(This is a really old one that I had written for an assignment, thought everyone should know how lame the book really is.)
As with most of his books, Half Girlfriend begins with Bhagat being stalked by a man with a story, and he then decides to (surprise surprise!) turn it into his next ‘Best Seller’, and thus is told to us, the story of Madhav and Riya, a small town boy and a girl from the big city of Delhi. Blossoming in St. ‘Stevens’ (as the ‘English types’ call it), this is the story of how they fell in love.
Madhav approaches Mr. Bhagat with a set of journals, written by his lost ‘Half –Girlfriend’, hoping they would be of some use to him, as the girlfriend in question (half, I mean) was a big fan of his, and he’d spent many a time reading his works by her side.
Curiosity finally gets the better of the author, and we then embark on a journey that is the (not so) colourful love story of Riya Somani and Madhav Jha.
Their college life was basically Madhav trying to kiss Riya, while she politely rejected his advances, referring to him as ‘Baby’ and failed attempts at conversing in English. Add terribly described basketball matches to the mix and you have yourself the first act of the book. And of course, how can I forget Madhav’s desperation, leading him to use the worst pick up line of all time, a crude “Deti hai toh deh, warna kat le”, in order to get where he wanted to with his lady love.
Further into the book, we see Madhav returning to his village life, heart still pinning for Ms. Somani who, (surprisingly) walks right back into his life, and again begins the dance of advances, rejections and the worst possible ‘Friend Zoned’situation ever. A story line featuring Bill Gates himself comes into play some time now, but as Bhagat rightly guessed, Madhav’s English lessons with Riya were of more importance. Sadly for him, the half in Madhav’s ‘Half Girlfriend” theory still holds strong.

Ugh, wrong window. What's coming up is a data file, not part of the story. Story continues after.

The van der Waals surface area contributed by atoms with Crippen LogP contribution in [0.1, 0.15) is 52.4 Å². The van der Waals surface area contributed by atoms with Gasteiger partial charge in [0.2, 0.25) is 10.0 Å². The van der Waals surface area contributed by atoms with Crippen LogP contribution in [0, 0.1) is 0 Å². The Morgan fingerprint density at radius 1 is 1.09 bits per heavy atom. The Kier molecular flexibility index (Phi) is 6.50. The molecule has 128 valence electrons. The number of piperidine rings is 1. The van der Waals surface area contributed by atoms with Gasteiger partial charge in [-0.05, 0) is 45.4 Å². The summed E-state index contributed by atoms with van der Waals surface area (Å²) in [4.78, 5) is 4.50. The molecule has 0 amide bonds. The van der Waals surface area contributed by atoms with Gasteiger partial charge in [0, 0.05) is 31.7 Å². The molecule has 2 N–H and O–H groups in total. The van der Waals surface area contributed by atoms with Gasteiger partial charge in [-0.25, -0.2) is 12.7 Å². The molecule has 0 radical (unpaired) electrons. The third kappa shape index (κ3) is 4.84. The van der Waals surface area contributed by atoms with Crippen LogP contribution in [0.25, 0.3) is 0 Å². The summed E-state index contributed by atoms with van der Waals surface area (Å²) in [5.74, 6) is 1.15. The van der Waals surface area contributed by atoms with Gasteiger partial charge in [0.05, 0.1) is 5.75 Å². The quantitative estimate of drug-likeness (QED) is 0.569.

The third act of the book goes international, and we keep Madhav company while he tears down the Big Apple, looking for his lady love. And finally, the couple the find the happy ending they long deserved (?).
The story is written as though translated word to word from an originally Hindi manuscript. The language used is crass, and childish, but befits Madhav’s character. The story lacks imagination and speed, and most of the couple’s ‘awww’ moments have been borrowed from tacky Bollywood movies. To mention a high point in the book would be difficult, but I commend the author for not writing Riya’s character as that as a typical rich spoilt Delhi girl. He manages to maintain some mystery surrounding her life till the end. An okay read if one is an avid Chetan Bhagat fan.
A failure in comparison to his previous works, Half Girlfriend is a book ever budding writer should read, to learn how NOT to write a novel.